hedge fund managers

Amanda Sykes, the Marie Antoinette of estranged hedge-fund wives, will be allowed to eat cake, but she’s going to have to pay for it. And for her divorce lawyer. Read more »

Lloyd Blankfein of Goldman Sachs Group Inc. had bok choy and purple cauliflower with his wild striped bass last night, and blueberries on toothpicks for dessert. At Lincoln Center’s Fall Gala, a healthful menu seemed designed to ensure long-lived donors. Julian Robertson’s search for wine proved challenging, as greetings kept him from the one area where waiters were serving drinks. He finally got a glass of Santa Rita Sauvignon Blanc with his first course, a wedge of iceberg lettuce. [BusinessWeek via JP]

  • 22 Oct 2013 at 12:37 PM

Caption Contest Tuesday


Bill Ackman taking a Citibike for a spin last week at a Park Avenue Armory gala. [NYSD]

Hedge-fund group SAC Capital Advisors LP and federal prosecutors have agreed in principle on a penalty exceeding $1 billion in a potential criminal settlement that would be the largest ever for an insider-trading case, according to people familiar with the matter. The payment by SAC, run by star manager Steven A. Cohen, is expected to be roughly $1.2 billion to $1.4 billion, according to these people. The penalty means SAC would pay the U.S. government a total of nearly $2 billion, including a $616 million penalty the firm agreed to in a civil insider-trading settlement with the Securities and Exchange Commission in March…Prosecutors are working with the SEC in negotiations with SAC over how long the firm and Mr. Cohen would potentially refrain from managing outside capital. Mr. Cohen has agreed with prosecutors to sit out for a period of time, according to the people familiar with the matter. [WSJ]

After months of fighting the government’s insider trading case tooth and nail, the hedge fund SAC Capital Advisors is leaning toward admitting criminal wrongdoing and agreeing to pay a record financial penalty to resolve the charges, according to two people briefed on the deliberations…In agreeing to have SAC plead guilty and pay the hefty fine, SAC’s owner, Steven A. Cohen, would be seeking to put his legal woes behind him in the hopes of salvaging his business. Once he resolved the government’s case, Mr. Cohen would look to transform SAC into a “family office” that would manage Mr. Cohen’s own wealth. [Dealbook, earlier]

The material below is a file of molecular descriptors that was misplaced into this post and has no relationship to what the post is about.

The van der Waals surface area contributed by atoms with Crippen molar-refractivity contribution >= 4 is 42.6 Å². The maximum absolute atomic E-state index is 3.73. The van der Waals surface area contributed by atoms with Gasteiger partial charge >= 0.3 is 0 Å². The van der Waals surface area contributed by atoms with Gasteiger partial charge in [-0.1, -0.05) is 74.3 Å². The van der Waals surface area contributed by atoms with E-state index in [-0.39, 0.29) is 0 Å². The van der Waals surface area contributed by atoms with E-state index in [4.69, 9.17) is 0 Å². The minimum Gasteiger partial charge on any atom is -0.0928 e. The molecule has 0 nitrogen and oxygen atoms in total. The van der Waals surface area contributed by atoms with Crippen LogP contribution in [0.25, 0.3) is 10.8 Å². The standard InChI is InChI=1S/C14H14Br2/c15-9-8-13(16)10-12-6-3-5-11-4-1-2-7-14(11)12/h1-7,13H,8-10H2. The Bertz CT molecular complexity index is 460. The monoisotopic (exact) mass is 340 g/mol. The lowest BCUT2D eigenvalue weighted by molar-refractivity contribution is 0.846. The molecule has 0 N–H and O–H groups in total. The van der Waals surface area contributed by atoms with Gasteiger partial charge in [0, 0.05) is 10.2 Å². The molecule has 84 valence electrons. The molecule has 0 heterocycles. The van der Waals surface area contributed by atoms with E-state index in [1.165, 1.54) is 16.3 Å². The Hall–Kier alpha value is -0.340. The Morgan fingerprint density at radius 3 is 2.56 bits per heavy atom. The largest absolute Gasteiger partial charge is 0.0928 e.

Hedge fund manager John Paulson, known for huge gains followed by heavy losses in some of his funds, extended his portfolios’ winning streak in September, leaving all of them with double-digit gains for the year, a person familiar with the numbers said on Monday…Paulson told investors that his Recovery Fund gained 4.2 percent in September and is up 37.8 percent for the year, while the Paulson Enhanced fund gained 3.1 percent and is up 25.6 percent for the year, the source said. Even his Advantage Funds, the firm’s biggest before suffering heavy losses in 2011 and 2012, were up: The Advantage Fund gained 0.9 percent to be up 11 percent for the year, while the Advantage Plus Fund gained 1.2 percent and is up 15.8 percent. [Reuters]

Andrew Ross Sorkin: Your short position on Herbalife — you’re betting against the company — has caused some friends like George Soros and Daniel Loeb to turn on you. Bill Ackman: Neither of the people you mentioned is, or has ever been, a close friend of mine. I certainly know the people you mentioned — but, look, you need a thick skin to be in this business. In a short sale, the whole world is going to be on the other side of the investment until they realize you’re right. [NYT, earlier]